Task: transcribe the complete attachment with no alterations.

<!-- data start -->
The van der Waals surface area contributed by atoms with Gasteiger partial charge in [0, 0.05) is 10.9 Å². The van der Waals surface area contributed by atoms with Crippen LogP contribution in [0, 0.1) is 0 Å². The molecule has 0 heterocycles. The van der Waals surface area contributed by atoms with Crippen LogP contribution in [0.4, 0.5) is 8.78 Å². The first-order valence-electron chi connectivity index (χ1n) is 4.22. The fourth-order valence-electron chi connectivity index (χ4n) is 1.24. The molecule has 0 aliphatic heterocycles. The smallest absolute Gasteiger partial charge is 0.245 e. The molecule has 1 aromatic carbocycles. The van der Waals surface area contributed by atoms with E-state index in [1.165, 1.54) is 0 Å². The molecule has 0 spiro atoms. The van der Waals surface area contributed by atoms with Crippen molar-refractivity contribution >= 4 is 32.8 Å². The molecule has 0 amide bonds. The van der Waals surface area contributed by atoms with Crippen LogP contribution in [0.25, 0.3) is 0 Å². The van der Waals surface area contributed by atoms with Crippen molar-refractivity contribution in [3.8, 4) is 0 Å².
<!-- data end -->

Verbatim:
The van der Waals surface area contributed by atoms with Gasteiger partial charge in [0, 0.05) is 10.9 Å². The van der Waals surface area contributed by atoms with Crippen LogP contribution in [0, 0.1) is 0 Å². The molecule has 0 heterocycles. The van der Waals surface area contributed by atoms with Crippen LogP contribution in [0.4, 0.5) is 8.78 Å². The first-order valence-electron chi connectivity index (χ1n) is 4.22. The fourth-order valence-electron chi connectivity index (χ4n) is 1.24. The molecule has 0 aliphatic heterocycles. The smallest absolute Gasteiger partial charge is 0.245 e. The molecule has 1 aromatic carbocycles. The van der Waals surface area contributed by atoms with E-state index in [1.165, 1.54) is 0 Å². The molecule has 0 spiro atoms. The van der Waals surface area contributed by atoms with Crippen molar-refractivity contribution >= 4 is 32.8 Å². The molecule has 0 amide bonds. The van der Waals surface area contributed by atoms with Crippen LogP contribution in [0.25, 0.3) is 0 Å². The van der Waals surface area contributed by atoms with Crippen molar-refractivity contribution in [3.8, 4) is 0 Å².